Problems with healthcare.gov, the federal website for residents of 36 states whose governments declined to build their own healthcare exchanges, have set off a round of recriminations against federal information technology management and acquisition.
The New York Times, in a Oct. 12 article, says that regulations underpinning healthcare.gov were delayed for political reasons until after the November 2012 election and technical specifications were also slow in coming, meaning that the website’s largest contractor, CGI Federal, didn’t start writing code until this spring. The Centers for Medicare and Medicaid Services also took on itself the role of system integrator, although some doubted it had the technical capacity to take on that task.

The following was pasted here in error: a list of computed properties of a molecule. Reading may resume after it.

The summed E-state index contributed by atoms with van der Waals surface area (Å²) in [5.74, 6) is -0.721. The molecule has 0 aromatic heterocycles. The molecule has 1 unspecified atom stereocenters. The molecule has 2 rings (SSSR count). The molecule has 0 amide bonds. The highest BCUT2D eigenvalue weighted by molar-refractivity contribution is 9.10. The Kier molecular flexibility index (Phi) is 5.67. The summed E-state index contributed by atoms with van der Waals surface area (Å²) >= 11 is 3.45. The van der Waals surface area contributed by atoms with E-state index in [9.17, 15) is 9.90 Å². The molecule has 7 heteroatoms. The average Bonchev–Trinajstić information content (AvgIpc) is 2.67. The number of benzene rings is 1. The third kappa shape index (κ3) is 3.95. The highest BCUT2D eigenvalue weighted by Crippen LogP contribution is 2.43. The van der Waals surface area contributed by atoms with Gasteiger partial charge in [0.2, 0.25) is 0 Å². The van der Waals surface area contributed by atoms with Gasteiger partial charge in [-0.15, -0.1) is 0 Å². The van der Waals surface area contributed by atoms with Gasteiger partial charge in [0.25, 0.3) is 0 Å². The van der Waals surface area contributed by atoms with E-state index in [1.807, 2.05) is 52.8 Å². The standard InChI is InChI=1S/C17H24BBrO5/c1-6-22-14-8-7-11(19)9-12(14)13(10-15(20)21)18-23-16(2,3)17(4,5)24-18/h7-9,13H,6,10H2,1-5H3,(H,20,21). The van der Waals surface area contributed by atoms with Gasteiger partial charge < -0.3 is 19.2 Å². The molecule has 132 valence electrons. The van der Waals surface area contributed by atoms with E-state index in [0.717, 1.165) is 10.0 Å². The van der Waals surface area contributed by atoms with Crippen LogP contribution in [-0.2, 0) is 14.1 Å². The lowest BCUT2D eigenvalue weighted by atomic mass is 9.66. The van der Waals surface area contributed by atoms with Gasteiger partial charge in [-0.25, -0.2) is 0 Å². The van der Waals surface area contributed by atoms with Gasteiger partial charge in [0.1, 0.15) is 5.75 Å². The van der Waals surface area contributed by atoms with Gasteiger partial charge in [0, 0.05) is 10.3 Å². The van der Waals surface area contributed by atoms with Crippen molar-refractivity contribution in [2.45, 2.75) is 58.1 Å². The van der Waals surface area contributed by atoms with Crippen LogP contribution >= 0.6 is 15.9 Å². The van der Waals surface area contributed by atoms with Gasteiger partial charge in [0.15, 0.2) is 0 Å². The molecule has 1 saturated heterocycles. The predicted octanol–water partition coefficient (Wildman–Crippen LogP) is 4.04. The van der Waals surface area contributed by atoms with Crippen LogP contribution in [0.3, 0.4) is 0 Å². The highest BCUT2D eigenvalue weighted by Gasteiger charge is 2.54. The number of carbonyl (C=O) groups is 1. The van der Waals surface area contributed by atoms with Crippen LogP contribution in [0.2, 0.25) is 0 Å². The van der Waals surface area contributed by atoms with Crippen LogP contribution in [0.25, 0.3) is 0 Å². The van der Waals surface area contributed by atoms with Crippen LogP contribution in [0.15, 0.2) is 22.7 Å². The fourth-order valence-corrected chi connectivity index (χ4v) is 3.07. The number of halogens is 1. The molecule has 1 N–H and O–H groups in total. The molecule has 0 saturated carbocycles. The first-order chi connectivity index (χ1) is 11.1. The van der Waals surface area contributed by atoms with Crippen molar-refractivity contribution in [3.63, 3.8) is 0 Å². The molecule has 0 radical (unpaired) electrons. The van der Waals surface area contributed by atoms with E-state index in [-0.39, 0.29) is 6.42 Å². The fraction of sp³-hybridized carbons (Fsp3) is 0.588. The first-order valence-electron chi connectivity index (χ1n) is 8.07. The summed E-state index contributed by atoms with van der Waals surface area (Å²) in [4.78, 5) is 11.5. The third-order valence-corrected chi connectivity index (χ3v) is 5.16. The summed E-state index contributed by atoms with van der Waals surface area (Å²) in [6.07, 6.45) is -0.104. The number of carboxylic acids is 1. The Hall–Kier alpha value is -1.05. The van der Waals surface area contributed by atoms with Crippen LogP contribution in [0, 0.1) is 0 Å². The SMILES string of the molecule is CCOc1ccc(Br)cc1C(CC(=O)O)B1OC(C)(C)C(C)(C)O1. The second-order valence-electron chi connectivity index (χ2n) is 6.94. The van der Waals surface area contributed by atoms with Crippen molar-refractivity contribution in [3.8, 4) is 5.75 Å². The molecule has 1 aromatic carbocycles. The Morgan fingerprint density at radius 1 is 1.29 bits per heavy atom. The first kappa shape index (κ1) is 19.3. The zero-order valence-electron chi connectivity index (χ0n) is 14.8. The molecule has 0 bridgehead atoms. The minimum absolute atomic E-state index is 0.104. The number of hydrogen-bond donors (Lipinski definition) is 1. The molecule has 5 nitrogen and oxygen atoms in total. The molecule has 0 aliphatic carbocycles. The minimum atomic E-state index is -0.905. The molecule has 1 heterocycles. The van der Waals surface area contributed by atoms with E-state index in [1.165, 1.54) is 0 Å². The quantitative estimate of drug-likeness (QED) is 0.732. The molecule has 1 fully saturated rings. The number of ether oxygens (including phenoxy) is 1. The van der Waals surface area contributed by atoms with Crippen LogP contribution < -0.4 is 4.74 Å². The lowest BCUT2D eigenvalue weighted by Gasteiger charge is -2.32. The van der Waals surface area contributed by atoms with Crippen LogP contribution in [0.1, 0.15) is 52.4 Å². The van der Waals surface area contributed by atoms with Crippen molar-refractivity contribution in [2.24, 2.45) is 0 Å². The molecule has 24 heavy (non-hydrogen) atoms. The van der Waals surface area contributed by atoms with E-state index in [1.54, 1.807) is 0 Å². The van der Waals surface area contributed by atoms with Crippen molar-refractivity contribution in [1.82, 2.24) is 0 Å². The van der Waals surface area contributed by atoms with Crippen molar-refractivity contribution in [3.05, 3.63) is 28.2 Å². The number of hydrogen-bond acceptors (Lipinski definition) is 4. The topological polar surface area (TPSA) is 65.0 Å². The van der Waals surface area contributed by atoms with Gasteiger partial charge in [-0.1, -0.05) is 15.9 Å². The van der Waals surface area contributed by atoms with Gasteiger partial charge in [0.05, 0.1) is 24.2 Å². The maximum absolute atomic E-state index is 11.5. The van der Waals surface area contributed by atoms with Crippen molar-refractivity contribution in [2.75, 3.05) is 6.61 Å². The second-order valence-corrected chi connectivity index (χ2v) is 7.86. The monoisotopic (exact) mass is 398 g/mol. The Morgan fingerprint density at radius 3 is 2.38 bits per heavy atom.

Systemic problems, such as lack of technical expertise, are the stuff of much debate over what went wrong.
“Many agencies are stuck in a technology time warp that affects how projects like the healthcare exchange portal are built,” writes Ars Technica’s Sean Gallagher, expressing a common opinion that cites as fundamental causes long procurement cycles, slow adoption of new technologies and the problem of a large installed base. Gallagher also notes turnover among top executives, each of whom brings “some marquee project to burnish their résumés,” meaning that real change is difficult to implement.
Keep reading this article at: http://www.fiercegovernmentit.com/story/healthcaregov-problems-spark-federal-it-recriminations/2013-10-16